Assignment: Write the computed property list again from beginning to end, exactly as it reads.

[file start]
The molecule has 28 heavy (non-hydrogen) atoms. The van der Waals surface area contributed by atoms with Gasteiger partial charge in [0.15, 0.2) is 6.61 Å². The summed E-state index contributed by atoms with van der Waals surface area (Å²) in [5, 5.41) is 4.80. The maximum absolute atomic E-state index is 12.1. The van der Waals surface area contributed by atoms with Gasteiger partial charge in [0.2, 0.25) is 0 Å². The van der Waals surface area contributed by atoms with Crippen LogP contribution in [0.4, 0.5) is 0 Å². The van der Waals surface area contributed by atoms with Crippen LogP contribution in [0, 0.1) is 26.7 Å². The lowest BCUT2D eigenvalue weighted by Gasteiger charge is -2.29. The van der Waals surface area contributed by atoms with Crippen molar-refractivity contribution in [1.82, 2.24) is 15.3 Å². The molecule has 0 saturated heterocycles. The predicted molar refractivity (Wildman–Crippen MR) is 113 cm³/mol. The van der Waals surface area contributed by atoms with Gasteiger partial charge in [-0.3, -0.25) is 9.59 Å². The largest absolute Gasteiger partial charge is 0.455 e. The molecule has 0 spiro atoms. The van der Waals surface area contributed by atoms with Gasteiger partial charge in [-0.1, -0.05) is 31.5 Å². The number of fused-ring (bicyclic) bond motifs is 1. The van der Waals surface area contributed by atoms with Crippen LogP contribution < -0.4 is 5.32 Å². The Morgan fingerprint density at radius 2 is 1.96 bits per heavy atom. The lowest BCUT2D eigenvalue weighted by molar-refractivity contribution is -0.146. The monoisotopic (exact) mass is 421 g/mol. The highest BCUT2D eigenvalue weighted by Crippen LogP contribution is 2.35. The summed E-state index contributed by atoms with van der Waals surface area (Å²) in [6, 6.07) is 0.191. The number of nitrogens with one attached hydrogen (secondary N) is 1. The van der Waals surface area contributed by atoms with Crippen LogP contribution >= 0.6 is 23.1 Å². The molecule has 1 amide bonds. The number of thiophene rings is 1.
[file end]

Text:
The molecule has 28 heavy (non-hydrogen) atoms. The van der Waals surface area contributed by atoms with Gasteiger partial charge in [0.15, 0.2) is 6.61 Å². The summed E-state index contributed by atoms with van der Waals surface area (Å²) in [5, 5.41) is 4.80. The maximum absolute atomic E-state index is 12.1. The van der Waals surface area contributed by atoms with Gasteiger partial charge in [0.2, 0.25) is 0 Å². The van der Waals surface area contributed by atoms with Crippen LogP contribution in [0.4, 0.5) is 0 Å². The van der Waals surface area contributed by atoms with Crippen LogP contribution in [0, 0.1) is 26.7 Å². The lowest BCUT2D eigenvalue weighted by Gasteiger charge is -2.29. The van der Waals surface area contributed by atoms with Crippen molar-refractivity contribution in [1.82, 2.24) is 15.3 Å². The molecule has 0 saturated heterocycles. The predicted molar refractivity (Wildman–Crippen MR) is 113 cm³/mol. The van der Waals surface area contributed by atoms with Gasteiger partial charge in [-0.3, -0.25) is 9.59 Å². The largest absolute Gasteiger partial charge is 0.455 e. The molecule has 0 spiro atoms. The van der Waals surface area contributed by atoms with Gasteiger partial charge in [-0.1, -0.05) is 31.5 Å². The number of fused-ring (bicyclic) bond motifs is 1. The van der Waals surface area contributed by atoms with Crippen LogP contribution < -0.4 is 5.32 Å². The Morgan fingerprint density at radius 2 is 1.96 bits per heavy atom. The lowest BCUT2D eigenvalue weighted by molar-refractivity contribution is -0.146. The monoisotopic (exact) mass is 421 g/mol. The highest BCUT2D eigenvalue weighted by Crippen LogP contribution is 2.35. The summed E-state index contributed by atoms with van der Waals surface area (Å²) in [6, 6.07) is 0.191. The number of nitrogens with one attached hydrogen (secondary N) is 1. The van der Waals surface area contributed by atoms with Crippen LogP contribution >= 0.6 is 23.1 Å². The molecule has 1 amide bonds. The number of thiophene rings is 1.